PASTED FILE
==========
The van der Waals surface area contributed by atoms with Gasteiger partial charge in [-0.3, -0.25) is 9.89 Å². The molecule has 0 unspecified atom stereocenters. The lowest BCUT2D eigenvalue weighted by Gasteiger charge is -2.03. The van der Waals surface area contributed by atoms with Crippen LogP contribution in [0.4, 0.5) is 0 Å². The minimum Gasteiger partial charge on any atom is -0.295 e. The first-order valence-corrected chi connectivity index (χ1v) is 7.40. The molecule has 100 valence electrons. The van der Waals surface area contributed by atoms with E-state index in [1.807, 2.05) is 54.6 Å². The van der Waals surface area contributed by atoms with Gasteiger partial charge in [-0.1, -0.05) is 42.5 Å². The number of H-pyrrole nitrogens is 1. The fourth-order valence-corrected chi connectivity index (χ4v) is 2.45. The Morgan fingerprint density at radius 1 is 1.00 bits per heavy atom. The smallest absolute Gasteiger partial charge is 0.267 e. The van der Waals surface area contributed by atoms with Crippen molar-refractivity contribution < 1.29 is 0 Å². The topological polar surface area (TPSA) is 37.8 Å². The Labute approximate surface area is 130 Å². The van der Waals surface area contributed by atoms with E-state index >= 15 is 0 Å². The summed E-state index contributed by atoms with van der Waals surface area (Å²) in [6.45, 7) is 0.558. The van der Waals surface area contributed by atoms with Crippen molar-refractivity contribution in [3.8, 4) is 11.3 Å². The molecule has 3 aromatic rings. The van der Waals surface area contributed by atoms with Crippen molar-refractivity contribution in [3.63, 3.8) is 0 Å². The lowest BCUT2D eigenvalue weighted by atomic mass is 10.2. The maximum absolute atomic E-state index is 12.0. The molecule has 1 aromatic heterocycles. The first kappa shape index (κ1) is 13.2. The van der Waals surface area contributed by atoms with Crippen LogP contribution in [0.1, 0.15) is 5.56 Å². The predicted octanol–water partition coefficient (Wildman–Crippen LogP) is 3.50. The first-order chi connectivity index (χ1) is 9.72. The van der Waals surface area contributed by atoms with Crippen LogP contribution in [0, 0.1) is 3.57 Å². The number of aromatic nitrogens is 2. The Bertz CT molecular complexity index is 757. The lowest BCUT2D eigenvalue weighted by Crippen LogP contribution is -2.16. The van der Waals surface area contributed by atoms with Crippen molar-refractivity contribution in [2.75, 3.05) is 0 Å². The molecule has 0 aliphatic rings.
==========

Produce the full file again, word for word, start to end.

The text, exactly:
The van der Waals surface area contributed by atoms with Gasteiger partial charge in [-0.3, -0.25) is 9.89 Å². The molecule has 0 unspecified atom stereocenters. The lowest BCUT2D eigenvalue weighted by Gasteiger charge is -2.03. The van der Waals surface area contributed by atoms with Crippen LogP contribution in [0.4, 0.5) is 0 Å². The minimum Gasteiger partial charge on any atom is -0.295 e. The first-order valence-corrected chi connectivity index (χ1v) is 7.40. The molecule has 100 valence electrons. The van der Waals surface area contributed by atoms with E-state index in [1.807, 2.05) is 54.6 Å². The van der Waals surface area contributed by atoms with Gasteiger partial charge in [-0.1, -0.05) is 42.5 Å². The number of H-pyrrole nitrogens is 1. The fourth-order valence-corrected chi connectivity index (χ4v) is 2.45. The Morgan fingerprint density at radius 1 is 1.00 bits per heavy atom. The smallest absolute Gasteiger partial charge is 0.267 e. The van der Waals surface area contributed by atoms with Crippen molar-refractivity contribution < 1.29 is 0 Å². The topological polar surface area (TPSA) is 37.8 Å². The Labute approximate surface area is 130 Å². The van der Waals surface area contributed by atoms with E-state index >= 15 is 0 Å². The summed E-state index contributed by atoms with van der Waals surface area (Å²) in [6.45, 7) is 0.558. The van der Waals surface area contributed by atoms with Crippen molar-refractivity contribution in [3.8, 4) is 11.3 Å². The molecule has 3 aromatic rings. The van der Waals surface area contributed by atoms with Crippen molar-refractivity contribution in [3.63, 3.8) is 0 Å². The lowest BCUT2D eigenvalue weighted by atomic mass is 10.2. The maximum absolute atomic E-state index is 12.0. The molecule has 1 aromatic heterocycles. The first kappa shape index (κ1) is 13.2. The van der Waals surface area contributed by atoms with Crippen LogP contribution in [0.1, 0.15) is 5.56 Å². The predicted octanol–water partition coefficient (Wildman–Crippen LogP) is 3.50. The first-order chi connectivity index (χ1) is 9.72. The van der Waals surface area contributed by atoms with Crippen LogP contribution in [0, 0.1) is 3.57 Å². The number of aromatic nitrogens is 2. The Bertz CT molecular complexity index is 757. The lowest BCUT2D eigenvalue weighted by Crippen LogP contribution is -2.16. The van der Waals surface area contributed by atoms with Crippen molar-refractivity contribution in [2.75, 3.05) is 0 Å². The molecule has 0 aliphatic rings.